Both the Catahoula lineage and the origins of the name "Catahoula" are uncertain, but there are various theories.
One theory posits that the Catahoula is the result of Native Americans having bred their own dogs with molossers and greyhounds brought to Louisiana by Hernando de Soto in the 16th century. As for the aforementioned Native American dog breeds, for a time it was believed that they were bred with or from red wolves, but this idea is not supported by modern DNA analysis. Several recent studies have looked at the remains of prehistoric dogs from American archaeological sites and each has indicated that the genetics of prehistoric American dogs are similar to European and Asian domestic dogs rather than wild New World canids. In fact, these studies indicate that Native Americans brought several lines (breeds) of already domesticated dogs with them on their journeys from Asia to North America.
Another theory suggests that the breed originated three centuries later, some time in the 19th century, after French settlers introduced the Beauceron to the North American continent. The French told of strange-looking dogs with haunting glass eyes that were used by the Indians to hunt game in the swamp, and the theory states that the Beauceron and the Red Wolf/war dog were interbred to produce the Catahoula.
Catahoula Leopard Dog
The texture of a Catahoula's coat may show some variance, being slick/painted-on, spotted, coarse, or woolly/shaggy. However, while other coat types may not be penalized, several registering bodies that recognize the Catahoula specify a short or slick-coated dog.
Slick coat: This is the most common coat type, featuring fur that is very short and lies close to the body. Such coats dry very rapidly, and because of this, the dog can be cleaned and ready in a matter of minutes. It is often referred to as a "Wash n' Wear" coat.
Red Leopard Catahoula Eyes-
The breed may have "cracked glass" or "marbled glass" eyes (heterochromia) and occurs when both colored and glass portions are present in the same eye. Cracked or marbled eyes are blue or blue-white in color. Catahoulas with two cracked or marble glass eyes are often referred to as having double glass eyes. In some cases, a glass eye will have darker colored sections in it, and vice versa. Cracked eyes may be half of one color and half of another. They may just have a streak or spot of another color. Gray eyes are usually cracked eyes, made of blue and green, giving them their grayish appearance. The eyes may be of the same color or each of a different color. Eye color can also be ice blue, brown, green, gray, or amber. No particular eye color is typical of Catahoulas. Some have been known to have half of one eye marbled.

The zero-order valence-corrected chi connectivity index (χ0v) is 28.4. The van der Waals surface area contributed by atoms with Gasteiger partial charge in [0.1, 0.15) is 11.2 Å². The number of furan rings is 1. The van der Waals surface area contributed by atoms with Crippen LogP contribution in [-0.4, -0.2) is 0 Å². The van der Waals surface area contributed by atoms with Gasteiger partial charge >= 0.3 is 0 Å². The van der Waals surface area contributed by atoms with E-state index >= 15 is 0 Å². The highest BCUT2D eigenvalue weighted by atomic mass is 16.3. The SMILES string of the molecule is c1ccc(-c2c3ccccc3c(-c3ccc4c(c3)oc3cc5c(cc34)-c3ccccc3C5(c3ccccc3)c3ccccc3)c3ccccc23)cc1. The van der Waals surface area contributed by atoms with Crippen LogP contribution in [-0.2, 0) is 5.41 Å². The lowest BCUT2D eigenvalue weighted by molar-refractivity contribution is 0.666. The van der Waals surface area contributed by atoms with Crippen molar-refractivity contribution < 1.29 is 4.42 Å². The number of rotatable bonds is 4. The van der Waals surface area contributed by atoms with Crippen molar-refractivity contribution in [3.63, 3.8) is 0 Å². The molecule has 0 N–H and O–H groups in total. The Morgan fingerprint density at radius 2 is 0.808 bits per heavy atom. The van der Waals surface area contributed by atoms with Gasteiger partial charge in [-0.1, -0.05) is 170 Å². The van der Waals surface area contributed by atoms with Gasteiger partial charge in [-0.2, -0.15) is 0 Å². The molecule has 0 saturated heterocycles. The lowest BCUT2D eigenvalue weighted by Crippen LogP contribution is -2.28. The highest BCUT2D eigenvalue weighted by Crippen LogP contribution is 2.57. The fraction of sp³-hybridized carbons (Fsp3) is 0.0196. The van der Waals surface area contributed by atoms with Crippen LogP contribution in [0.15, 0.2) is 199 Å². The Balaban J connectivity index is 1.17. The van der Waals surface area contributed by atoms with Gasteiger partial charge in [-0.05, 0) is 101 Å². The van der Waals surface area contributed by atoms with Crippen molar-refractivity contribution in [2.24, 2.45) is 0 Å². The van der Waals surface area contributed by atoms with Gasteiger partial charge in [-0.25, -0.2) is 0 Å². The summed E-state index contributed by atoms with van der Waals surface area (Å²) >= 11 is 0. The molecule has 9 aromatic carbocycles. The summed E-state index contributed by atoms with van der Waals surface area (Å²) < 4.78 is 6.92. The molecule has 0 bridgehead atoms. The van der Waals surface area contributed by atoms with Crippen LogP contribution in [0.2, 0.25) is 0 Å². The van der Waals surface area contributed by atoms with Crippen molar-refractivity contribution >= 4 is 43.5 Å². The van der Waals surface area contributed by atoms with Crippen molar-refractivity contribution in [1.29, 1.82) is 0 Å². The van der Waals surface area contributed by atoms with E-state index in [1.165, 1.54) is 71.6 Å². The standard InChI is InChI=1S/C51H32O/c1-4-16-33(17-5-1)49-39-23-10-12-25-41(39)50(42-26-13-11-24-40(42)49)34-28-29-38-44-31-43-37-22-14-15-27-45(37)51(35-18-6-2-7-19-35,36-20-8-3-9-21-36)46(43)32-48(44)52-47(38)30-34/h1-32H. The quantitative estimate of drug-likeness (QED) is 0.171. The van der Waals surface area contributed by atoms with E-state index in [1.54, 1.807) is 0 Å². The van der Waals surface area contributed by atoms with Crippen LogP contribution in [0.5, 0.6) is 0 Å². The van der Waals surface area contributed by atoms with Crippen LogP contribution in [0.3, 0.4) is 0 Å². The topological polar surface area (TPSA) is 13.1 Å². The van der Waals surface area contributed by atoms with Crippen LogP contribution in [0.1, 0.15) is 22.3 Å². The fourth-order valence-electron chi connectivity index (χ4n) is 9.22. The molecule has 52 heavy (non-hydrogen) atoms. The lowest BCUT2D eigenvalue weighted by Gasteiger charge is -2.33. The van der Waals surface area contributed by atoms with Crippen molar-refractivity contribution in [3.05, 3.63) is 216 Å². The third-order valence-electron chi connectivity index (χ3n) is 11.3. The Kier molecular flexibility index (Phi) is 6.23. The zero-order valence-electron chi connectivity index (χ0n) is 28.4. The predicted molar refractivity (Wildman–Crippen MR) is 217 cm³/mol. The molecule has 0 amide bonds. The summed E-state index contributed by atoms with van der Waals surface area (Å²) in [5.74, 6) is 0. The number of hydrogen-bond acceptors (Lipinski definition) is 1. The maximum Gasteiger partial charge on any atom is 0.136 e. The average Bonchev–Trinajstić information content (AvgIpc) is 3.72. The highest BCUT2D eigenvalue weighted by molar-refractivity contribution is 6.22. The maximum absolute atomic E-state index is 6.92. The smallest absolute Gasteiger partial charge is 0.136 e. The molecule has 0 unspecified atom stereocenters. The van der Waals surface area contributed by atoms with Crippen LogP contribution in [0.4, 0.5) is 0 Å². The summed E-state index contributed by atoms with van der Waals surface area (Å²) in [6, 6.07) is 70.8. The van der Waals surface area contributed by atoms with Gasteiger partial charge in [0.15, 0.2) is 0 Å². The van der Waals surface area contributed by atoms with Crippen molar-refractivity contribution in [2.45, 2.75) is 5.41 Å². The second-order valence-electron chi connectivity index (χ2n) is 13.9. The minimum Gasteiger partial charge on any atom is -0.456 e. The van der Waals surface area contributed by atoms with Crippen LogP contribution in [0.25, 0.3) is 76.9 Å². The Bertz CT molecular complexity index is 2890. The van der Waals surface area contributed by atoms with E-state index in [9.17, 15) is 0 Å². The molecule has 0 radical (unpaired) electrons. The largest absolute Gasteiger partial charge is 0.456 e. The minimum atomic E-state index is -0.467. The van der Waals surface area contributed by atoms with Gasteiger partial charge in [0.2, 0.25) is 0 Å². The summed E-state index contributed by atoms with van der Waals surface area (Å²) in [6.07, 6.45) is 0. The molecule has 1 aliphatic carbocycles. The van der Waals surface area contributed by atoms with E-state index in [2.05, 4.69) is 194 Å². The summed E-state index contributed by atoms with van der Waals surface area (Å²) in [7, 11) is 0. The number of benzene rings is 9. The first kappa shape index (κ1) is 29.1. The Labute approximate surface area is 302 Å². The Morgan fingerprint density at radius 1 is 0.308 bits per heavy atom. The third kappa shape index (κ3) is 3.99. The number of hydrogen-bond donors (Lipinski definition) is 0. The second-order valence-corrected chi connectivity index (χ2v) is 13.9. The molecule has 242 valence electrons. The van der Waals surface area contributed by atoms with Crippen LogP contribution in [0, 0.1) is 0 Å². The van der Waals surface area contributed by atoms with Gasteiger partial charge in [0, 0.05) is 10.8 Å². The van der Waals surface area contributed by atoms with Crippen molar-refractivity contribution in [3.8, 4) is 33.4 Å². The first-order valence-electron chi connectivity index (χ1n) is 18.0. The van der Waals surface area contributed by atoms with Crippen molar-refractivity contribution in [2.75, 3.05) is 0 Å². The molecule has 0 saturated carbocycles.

The tail of the Catahoula may be long and whip-like, reaching past the hocks of the back legs, or else bobtail, which is a tail that ranges from one vertebra shorter than full length to only one vertebra in total length. The question mark tail is a common tail trait, often with a white tip. The bobtail is a rare but natural part of the Catahoula heritage.
Though most dogs have webbing between the toes, Catahoulas' feet have more prominent webbing which extends almost to the ends of the toes. This foot gives the Catahoula the ability to work marshy areas and gives them great swimming ability.
Catahoulas are highly intelligent and energetic. They are assertive but not aggressive by nature. Catahoulas in general are very even tempered. Males tend to be more obnoxious than females, but Catahoulas are very serious about their job if they are working dogs. They make a good family dog but will not tolerate being isolated, so interaction with the dog is a daily requirement. When a Catahoula is raised with children, the dog believes that it is his or her responsibility to look after and protect those children. Many owners will say that the Catahoula owns them and they can be insistent when it's time to eat or do other activities. Catahoulas are protective and a natural alarm dog. They will alert one to anything out of the ordinary.
The breed is recognized by the United Kennel Club and the American Kennel Club under the "herding dog" breed group.